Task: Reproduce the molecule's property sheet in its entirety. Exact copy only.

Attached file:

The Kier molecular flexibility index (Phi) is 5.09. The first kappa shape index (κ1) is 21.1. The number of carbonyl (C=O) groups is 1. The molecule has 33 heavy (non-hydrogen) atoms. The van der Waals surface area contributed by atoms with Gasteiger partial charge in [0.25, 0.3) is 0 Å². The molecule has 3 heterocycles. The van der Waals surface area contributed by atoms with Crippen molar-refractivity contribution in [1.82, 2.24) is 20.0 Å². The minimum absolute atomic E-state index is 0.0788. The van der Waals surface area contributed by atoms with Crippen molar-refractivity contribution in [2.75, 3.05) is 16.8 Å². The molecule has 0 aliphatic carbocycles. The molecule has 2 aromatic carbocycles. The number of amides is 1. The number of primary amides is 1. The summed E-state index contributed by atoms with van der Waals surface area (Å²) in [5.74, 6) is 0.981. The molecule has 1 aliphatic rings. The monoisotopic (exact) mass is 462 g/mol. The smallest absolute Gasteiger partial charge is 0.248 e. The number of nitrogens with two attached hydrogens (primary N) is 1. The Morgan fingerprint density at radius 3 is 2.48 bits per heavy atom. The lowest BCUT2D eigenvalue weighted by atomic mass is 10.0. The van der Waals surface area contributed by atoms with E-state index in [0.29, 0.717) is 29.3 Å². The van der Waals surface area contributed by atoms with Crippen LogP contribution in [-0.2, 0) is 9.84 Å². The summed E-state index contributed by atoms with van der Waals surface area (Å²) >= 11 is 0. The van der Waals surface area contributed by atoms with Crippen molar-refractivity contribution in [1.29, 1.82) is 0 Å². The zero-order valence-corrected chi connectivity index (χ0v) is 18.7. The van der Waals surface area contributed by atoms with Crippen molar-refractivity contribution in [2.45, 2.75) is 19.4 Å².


The Kier molecular flexibility index (Phi) is 5.09. The first kappa shape index (κ1) is 21.1. The number of carbonyl (C=O) groups is 1. The molecule has 33 heavy (non-hydrogen) atoms. The van der Waals surface area contributed by atoms with Gasteiger partial charge in [0.25, 0.3) is 0 Å². The molecule has 3 heterocycles. The van der Waals surface area contributed by atoms with Crippen molar-refractivity contribution in [1.82, 2.24) is 20.0 Å². The minimum absolute atomic E-state index is 0.0788. The van der Waals surface area contributed by atoms with Crippen molar-refractivity contribution in [2.75, 3.05) is 16.8 Å². The molecule has 0 aliphatic carbocycles. The molecule has 2 aromatic carbocycles. The number of amides is 1. The number of primary amides is 1. The summed E-state index contributed by atoms with van der Waals surface area (Å²) in [5.74, 6) is 0.981. The molecule has 1 aliphatic rings. The monoisotopic (exact) mass is 462 g/mol. The smallest absolute Gasteiger partial charge is 0.248 e. The number of nitrogens with two attached hydrogens (primary N) is 1. The Morgan fingerprint density at radius 3 is 2.48 bits per heavy atom. The lowest BCUT2D eigenvalue weighted by atomic mass is 10.0. The van der Waals surface area contributed by atoms with E-state index in [0.29, 0.717) is 29.3 Å². The van der Waals surface area contributed by atoms with Crippen LogP contribution in [-0.2, 0) is 9.84 Å². The summed E-state index contributed by atoms with van der Waals surface area (Å²) >= 11 is 0. The van der Waals surface area contributed by atoms with Crippen molar-refractivity contribution in [1.29, 1.82) is 0 Å². The zero-order valence-corrected chi connectivity index (χ0v) is 18.7. The van der Waals surface area contributed by atoms with Crippen molar-refractivity contribution in [2.45, 2.75) is 19.4 Å².